The 2006-2006 Ford Fusion is a great entry level used sedan for anyone looking to move up from a compact into something with more passenger room and a larger footprint on the road. The Fusion is concrete statement from Ford that they are back in the sedan market to stay.
2005-2007 Ford Five Hundred
Realizing that the Ford Crown Victoria was aging less gracefully than had originally been hoped, Ford decided to move their full-size sedan program forward with the Ford Five Hundred in 2005. The Five Hundred was a breakthrough for the company, a large car that didn't rely on an enormous wheelbase or V8 engine in order to keep up with the competition. The Five Hundred was the heir to the combined legacy of the Crown Victoria and the outgoing Ford Taurus, a modern sedan that wouldn't break the bank at the gas pump or find a market composed primarily of retirees.
The first generation Five Hundred certainly looks large from the outside, but the overall styling impression is one of strength, not excess. The vehicle lacks the standard 3-bar grille of most of its Ford contemporaries, but the black honeycomb is attractive in its own right. Behind the new front fascia sits a 221 horsepower, 3.0 liter V6 engine, which can be matched with either a 6-speed automatic transmission or a continuously variable unit if all-wheel drive is also ordered. When it comes to fuel economy, the front-wheel drive, 6-speed edition of the Fusion sees an impressive 29 miles per gallon on the highway and 21 miles per gallon in city driving.
Also notable is the interior organization of the four-door sedan. Both the front and rear seats make use of the same generous amount of leg room, ensuring few complaints during long car rides while bearing a full load of passengers. A folding front and rear passenger seat leverages the Five Hundred's large trunk to increase the overall length of transportable objects to 10 feet. Safety is also excellent, as the Five Hundred borrows from subsidiary Volvo's S80 sedan when it comes to impact and crash protection.
The 2005 - 2007 Ford Five Hundred has a lot to offer buyers on the lookout for a used full-size sedan. With available all-wheel drive and one of the largest interiors on the market, the Five Hundred is definitely worth a test drive, especially for families who find themselves hitting the road for highway trips on a regular basis.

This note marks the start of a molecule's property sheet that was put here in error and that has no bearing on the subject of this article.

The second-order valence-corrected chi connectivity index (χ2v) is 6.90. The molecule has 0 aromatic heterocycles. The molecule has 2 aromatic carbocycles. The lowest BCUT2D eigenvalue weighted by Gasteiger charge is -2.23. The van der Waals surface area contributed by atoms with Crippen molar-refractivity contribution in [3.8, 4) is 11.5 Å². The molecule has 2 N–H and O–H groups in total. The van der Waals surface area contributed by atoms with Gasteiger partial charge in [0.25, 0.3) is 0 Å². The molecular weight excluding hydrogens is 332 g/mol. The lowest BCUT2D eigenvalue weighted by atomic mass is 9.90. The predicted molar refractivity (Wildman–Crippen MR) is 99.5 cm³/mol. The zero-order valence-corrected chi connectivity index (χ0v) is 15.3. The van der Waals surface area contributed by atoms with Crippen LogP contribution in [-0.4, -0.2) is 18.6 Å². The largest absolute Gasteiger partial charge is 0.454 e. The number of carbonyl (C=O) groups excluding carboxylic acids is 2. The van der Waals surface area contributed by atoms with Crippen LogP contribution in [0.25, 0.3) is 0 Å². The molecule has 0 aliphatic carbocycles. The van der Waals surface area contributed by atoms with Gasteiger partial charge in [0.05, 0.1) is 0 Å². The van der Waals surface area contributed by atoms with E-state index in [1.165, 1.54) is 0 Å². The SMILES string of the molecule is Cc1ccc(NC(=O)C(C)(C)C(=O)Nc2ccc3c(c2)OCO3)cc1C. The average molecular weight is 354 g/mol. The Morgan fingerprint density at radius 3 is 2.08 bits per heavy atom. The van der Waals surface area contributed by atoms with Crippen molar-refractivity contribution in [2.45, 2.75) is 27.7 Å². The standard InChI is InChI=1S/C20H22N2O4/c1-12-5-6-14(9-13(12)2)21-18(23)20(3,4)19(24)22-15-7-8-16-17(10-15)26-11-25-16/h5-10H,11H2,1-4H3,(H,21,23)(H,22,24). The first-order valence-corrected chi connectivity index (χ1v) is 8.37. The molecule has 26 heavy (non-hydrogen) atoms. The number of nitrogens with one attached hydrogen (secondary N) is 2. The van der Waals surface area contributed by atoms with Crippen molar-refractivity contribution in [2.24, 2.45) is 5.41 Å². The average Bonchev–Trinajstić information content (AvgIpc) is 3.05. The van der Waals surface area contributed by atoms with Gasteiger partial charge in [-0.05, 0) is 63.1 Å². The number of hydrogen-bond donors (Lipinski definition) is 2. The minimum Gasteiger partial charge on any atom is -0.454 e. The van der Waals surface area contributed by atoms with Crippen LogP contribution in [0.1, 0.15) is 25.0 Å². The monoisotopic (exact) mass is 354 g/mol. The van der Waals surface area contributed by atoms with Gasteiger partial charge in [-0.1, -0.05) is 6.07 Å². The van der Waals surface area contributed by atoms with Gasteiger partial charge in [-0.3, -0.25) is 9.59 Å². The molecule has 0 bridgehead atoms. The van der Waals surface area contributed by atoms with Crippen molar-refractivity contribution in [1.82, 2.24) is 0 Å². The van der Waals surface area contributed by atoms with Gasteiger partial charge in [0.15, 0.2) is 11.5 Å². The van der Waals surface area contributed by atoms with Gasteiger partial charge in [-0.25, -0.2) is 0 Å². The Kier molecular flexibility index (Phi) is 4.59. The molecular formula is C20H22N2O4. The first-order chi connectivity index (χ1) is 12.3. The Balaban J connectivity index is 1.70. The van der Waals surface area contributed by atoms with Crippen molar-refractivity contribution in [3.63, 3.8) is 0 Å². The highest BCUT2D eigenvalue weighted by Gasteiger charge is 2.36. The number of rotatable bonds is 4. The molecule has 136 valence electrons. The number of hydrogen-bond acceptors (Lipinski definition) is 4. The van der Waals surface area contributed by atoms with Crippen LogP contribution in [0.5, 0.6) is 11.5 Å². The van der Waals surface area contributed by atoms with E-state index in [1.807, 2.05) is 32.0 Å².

2000 - 2007 Ford Taurus
While the Taurus was much maligned by buyers critical of its convention-bucking oval design both inside and out when it was re-styled for 1996, Ford took the criticism in stride and in fact used it as the basis for the significant changes they made to the vehicle for the year 2000. The Taurus reverted back to a much more conservative exterior appearance, although it did retain the same general aerodynamic, rounded shape of the previous model. The interior of the car was also upgraded in order to meet buyer expectations that had been driven sky high thanks to excellent vehicles from class leader Toyota.
Buyers can select from two different 3.0 liter V6 engines to power their Taurus. The first is a 155 horsepower Vulcan unit, while the more upscale trims levels have access to a 200 horsepower Duratec which employs dual overhead camshafts. Both motors shift gears using the same 4-speed automatic transmission. The Duratec is the clear winner when it comes to performance, and when matched with traction control and the Taurus' well-adjusted chassis the sedan is quite responsive to throttle inputs, in addition to transmitting excellent road feel to the driver through the modern steering system.
The Taurus no longer suffers from the strange interior fabric patterns and swoopy styling that helped to erect a wall between buyers and Ford showrooms that lasted until the end of the 1990's. The four-door sedan is now quite a pleasant place to spend some time, with excellent, supportive seating and great shoulder and leg room for all passengers. Later versions of the Taurus benefit from an optional leather-wrapped steering wheel, attractive wood trim and keyless entry.
The 2000 - 2007 Ford Taurus has come a long way to recapture some of the brand's former glory, restoring the shine to the previously proud name and presenting an attractive sedan option on used car lots across the country.